Boys Basketball

This 4-foot tall Texas basketball player is all #HeartOverHeight — and people love it

Reese Turner doesn’t let being just 4-feet tall get to him on the basketball court.
Reese Turner doesn’t let being just 4-feet tall get to him on the basketball court. Instagram screengrab

The basketball team from Cushing High School has put the tiny East Texas community it plays for on the map this week.

Reese Turner, a guard for the Bearkats, set some of his own 2018-19 season highlights to a song by rapper Drake, put it on Instagram and watched the internet catch fire. Since the video was posted Saturday, it has been viewed nearly 100,000 times on the platform.

Despite being just 4-feet tall, Turner, who is a junior at Cushing High, uses the hashtag #HeartOverHeight on most of his posts, many of which also feature his teammates., according to KYTX.

Cushing finished the season 26-4, according to MaxPreps, and went three rounds deep in the Class 2A state playoffs.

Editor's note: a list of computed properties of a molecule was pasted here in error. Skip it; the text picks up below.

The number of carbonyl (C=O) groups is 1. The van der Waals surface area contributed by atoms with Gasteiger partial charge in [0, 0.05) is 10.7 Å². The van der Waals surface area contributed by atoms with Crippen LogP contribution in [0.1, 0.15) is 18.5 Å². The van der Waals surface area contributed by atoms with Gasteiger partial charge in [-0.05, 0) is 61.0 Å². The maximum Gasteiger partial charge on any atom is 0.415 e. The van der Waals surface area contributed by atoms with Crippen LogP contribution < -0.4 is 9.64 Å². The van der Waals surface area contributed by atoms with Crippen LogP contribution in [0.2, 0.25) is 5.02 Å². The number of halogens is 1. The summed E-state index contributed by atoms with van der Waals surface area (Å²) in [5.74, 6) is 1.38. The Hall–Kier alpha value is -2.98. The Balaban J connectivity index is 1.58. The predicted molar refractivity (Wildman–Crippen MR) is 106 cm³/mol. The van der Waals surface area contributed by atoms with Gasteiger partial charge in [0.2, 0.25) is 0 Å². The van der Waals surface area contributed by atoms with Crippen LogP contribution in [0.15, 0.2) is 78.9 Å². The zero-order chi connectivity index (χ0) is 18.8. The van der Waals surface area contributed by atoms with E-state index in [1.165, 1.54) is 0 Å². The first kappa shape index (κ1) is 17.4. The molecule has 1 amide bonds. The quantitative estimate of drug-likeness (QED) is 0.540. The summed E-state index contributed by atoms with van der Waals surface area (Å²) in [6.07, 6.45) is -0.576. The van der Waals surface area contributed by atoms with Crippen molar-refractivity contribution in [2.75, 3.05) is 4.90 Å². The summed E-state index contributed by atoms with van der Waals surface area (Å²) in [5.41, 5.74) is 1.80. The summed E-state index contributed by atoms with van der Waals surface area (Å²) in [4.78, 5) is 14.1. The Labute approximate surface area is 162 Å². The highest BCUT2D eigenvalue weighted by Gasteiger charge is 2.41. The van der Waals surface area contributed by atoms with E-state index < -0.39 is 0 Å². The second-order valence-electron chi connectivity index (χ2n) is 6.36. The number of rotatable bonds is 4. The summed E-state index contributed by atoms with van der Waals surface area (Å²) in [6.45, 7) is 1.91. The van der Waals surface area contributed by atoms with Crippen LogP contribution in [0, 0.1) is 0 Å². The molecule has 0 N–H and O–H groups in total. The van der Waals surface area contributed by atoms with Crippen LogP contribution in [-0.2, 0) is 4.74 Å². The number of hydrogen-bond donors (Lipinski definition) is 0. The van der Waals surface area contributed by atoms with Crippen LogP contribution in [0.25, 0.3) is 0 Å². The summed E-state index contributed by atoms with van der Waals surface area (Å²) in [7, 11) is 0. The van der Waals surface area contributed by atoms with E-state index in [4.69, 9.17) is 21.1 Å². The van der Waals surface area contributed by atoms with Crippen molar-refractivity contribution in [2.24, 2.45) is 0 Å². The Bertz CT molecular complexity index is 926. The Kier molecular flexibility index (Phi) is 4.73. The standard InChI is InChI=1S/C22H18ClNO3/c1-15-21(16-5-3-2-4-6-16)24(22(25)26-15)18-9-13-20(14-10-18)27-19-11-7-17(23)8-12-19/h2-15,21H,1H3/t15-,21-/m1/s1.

The video features Turner nailing several 3-pointers in high school games, with one in particular inspiring some snazzy on-court dance moves.

He refers to himself as a #DifferentBreed on Instagram, but also uses it to give his teammates energy. When Yahoo Sports got hold of the clip and shared it on Twitter, it was retweeted more than 1,000 times and seen more than 2 million times in three days.

View this post on Instagram

#differentbreed #heartoverheight

A post shared by Reese “Tres” Turner (@r3eseeee) on

This isn’t Turner’s first brush with viral fame, either. In 2015, he was chosen, as a super-fan of the nearby Stephen F. Austin University Lumberjacks, to interview then-head basketball coach Brad Underwood for ESPN.

East Texas TV station KETK took their praise for the point guard to Shakespearean proportions, writing, “though he be but little, Reese Turner is fierce.”

Cushing is a town of about 600 residents, in between Lufkin and Tyler, about 40 miles from the Texas-Louisiana border.

Matt is an award-winning real time reporter and a University of Texas at Austin graduate who’s been based at the Fort Worth Star-Telegram since 2011. His regional focus is Texas, and that makes sense. He’s only lived there his whole life.
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